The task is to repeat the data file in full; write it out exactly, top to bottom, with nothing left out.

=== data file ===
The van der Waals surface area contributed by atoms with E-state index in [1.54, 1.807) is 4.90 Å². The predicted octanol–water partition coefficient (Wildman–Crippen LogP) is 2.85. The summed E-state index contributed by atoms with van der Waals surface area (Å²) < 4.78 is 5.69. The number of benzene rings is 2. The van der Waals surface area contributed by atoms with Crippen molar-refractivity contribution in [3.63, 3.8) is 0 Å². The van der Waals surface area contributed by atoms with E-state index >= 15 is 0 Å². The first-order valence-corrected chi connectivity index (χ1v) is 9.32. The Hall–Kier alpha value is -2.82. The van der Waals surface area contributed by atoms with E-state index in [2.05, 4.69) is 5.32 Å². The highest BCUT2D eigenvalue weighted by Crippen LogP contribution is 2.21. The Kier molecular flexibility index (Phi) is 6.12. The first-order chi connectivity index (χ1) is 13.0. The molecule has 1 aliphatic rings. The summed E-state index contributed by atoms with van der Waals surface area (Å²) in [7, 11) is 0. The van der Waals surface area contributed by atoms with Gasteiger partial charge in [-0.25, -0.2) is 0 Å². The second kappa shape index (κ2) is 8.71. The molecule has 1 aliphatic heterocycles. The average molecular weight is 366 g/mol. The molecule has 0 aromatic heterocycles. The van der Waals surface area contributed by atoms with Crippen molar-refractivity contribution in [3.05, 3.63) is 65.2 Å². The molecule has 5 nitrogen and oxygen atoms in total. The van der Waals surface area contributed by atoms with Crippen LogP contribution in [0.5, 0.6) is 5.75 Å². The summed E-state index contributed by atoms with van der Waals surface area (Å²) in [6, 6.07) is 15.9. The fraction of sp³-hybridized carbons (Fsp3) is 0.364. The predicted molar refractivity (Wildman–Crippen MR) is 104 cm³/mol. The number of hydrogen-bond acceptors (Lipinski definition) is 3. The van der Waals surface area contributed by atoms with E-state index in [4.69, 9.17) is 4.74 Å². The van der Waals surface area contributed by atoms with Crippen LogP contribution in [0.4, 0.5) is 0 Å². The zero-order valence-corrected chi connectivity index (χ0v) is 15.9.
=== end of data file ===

The van der Waals surface area contributed by atoms with E-state index in [1.54, 1.807) is 4.90 Å². The predicted octanol–water partition coefficient (Wildman–Crippen LogP) is 2.85. The summed E-state index contributed by atoms with van der Waals surface area (Å²) < 4.78 is 5.69. The number of benzene rings is 2. The van der Waals surface area contributed by atoms with Crippen molar-refractivity contribution in [3.63, 3.8) is 0 Å². The van der Waals surface area contributed by atoms with E-state index >= 15 is 0 Å². The first-order valence-corrected chi connectivity index (χ1v) is 9.32. The Hall–Kier alpha value is -2.82. The van der Waals surface area contributed by atoms with E-state index in [2.05, 4.69) is 5.32 Å². The highest BCUT2D eigenvalue weighted by Crippen LogP contribution is 2.21. The Kier molecular flexibility index (Phi) is 6.12. The first-order chi connectivity index (χ1) is 13.0. The molecule has 1 aliphatic rings. The summed E-state index contributed by atoms with van der Waals surface area (Å²) in [7, 11) is 0. The van der Waals surface area contributed by atoms with Gasteiger partial charge in [-0.25, -0.2) is 0 Å². The second kappa shape index (κ2) is 8.71. The molecule has 1 aliphatic heterocycles. The average molecular weight is 366 g/mol. The molecule has 0 aromatic heterocycles. The van der Waals surface area contributed by atoms with Crippen molar-refractivity contribution in [3.05, 3.63) is 65.2 Å². The molecule has 5 nitrogen and oxygen atoms in total. The van der Waals surface area contributed by atoms with Crippen LogP contribution in [0.5, 0.6) is 5.75 Å². The summed E-state index contributed by atoms with van der Waals surface area (Å²) in [6, 6.07) is 15.9. The fraction of sp³-hybridized carbons (Fsp3) is 0.364. The predicted molar refractivity (Wildman–Crippen MR) is 104 cm³/mol. The number of hydrogen-bond acceptors (Lipinski definition) is 3. The van der Waals surface area contributed by atoms with E-state index in [4.69, 9.17) is 4.74 Å². The van der Waals surface area contributed by atoms with Crippen LogP contribution in [0.4, 0.5) is 0 Å². The zero-order valence-corrected chi connectivity index (χ0v) is 15.9.